Types of Travertine
There are two travertine cuts, and the type of cut you get will influence the overall look of the final installation. It is important to note that the parent rock is the same, and the difference comes purely from the type of cut used. The variations of travertine in the market are:
Fleuri Cut: This is crafted using a crosscut which is made parallel to the bedding plane and results in circular patterns in the tile. The tiles are strong, but are not ideal for high traffic areas, since holes may appear after some time. These can be filled during repair, without replacing the piece.
Vein Cut: This is crafted using linear cuts that are made along the grain in the bedding plane. The result is a veined pattern that looks excellent on the patio. The parallel vein is what makes the best-known variation of travertine, and comes with clear differences between the dark and light elements of the stone.
Cleaning and maintenance
This is an easy stone to take care of and following simple tips will help you keep your patio looking brand new. These are:
- Always seal your stone. Sealing natural stone is the easiest way to keep your installation protected from staining and other forms of damage to the stone. If you plan on installing the tiles near your pool, you may need to look into saline water protection as well.
- The first step on cleaning travertine is carrying out daily maintenance, which involves sweeping away dirt and debris using a soft broom or a dry mop. Refrain from using hard brooms or full-sized canister vacuum cleaners. These might cause scratching damage to the tiles.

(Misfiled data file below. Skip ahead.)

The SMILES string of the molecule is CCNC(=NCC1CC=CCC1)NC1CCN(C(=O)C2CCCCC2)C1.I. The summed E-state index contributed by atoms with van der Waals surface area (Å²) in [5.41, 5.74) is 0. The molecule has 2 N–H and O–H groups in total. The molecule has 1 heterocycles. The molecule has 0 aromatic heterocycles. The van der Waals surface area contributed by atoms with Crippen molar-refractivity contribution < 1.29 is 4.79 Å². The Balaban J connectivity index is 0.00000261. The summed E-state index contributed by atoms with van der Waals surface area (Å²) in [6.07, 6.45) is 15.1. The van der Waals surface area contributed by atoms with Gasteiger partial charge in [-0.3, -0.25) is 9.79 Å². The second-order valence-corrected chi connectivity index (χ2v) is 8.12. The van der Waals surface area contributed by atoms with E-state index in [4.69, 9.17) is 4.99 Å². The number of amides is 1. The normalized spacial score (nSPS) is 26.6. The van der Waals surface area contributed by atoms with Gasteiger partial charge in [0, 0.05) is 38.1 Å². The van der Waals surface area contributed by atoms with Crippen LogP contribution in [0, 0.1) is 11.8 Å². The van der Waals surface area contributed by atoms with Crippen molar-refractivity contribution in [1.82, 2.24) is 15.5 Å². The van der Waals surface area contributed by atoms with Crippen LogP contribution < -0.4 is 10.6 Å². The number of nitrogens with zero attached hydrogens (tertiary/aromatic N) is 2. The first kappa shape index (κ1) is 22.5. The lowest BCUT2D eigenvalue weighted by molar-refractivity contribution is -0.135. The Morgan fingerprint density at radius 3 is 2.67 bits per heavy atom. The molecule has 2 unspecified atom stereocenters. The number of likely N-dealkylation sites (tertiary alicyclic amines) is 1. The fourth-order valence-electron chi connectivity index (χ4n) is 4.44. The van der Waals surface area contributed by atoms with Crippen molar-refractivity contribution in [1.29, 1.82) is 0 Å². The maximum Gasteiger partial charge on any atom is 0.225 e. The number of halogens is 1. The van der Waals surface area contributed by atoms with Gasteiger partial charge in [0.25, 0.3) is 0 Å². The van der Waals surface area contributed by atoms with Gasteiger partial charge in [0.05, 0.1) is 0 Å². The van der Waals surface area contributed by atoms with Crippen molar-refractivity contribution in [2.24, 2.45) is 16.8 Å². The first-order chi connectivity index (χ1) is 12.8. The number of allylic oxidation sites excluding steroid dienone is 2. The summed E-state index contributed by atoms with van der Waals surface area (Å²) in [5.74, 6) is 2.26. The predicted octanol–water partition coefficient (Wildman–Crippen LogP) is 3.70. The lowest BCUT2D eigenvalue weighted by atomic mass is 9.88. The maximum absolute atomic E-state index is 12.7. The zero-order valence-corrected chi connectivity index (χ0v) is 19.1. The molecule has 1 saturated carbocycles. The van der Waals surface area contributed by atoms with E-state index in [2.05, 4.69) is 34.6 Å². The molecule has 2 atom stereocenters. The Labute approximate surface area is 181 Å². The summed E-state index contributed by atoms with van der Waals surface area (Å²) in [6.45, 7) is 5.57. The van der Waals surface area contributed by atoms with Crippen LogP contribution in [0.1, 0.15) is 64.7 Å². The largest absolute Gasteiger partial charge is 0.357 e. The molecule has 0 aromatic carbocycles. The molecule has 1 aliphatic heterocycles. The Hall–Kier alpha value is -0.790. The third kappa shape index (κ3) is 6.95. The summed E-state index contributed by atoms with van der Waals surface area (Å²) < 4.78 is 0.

- Always use gentle cleaners on your tiles. Make sure to read through the ingredients of any natural stone product, to make sure there are no acidic elements that can cause etching on the stone. You should avoid store-bought products since these will inadvertently contain acidic and alkali based cleaning ingredients.
- Any materials that can cause damage to the stone should be cleaned immediately. This means that any food or drink spills on your patio should be wiped with a moist cloth, then the area cleaned with gentle liquid soap. This should reduce the chances of acidic foods such as fruit juices, coffee, and various stews, from causing damage to the tiles.
- Use mats and carpets in areas where polished travertine has been installed to reduce the chances of scratching. You should also cushion the legs of heavy material, for example, your George Foreman grill.
- Contact an authorized and reputable paver and tile repair company to come and deal with any stains. This will decrease the chances of additional injury to the stone.
A common practice when dealing with travertine is to replace any broken and cracked tiles immediately. This lessens the chances of the crack spreading, by removing the weak tile. If you are keen on continuity, you might need to keep a few pieces from the original consignment of tiles. These will be used during any subsequent repairs.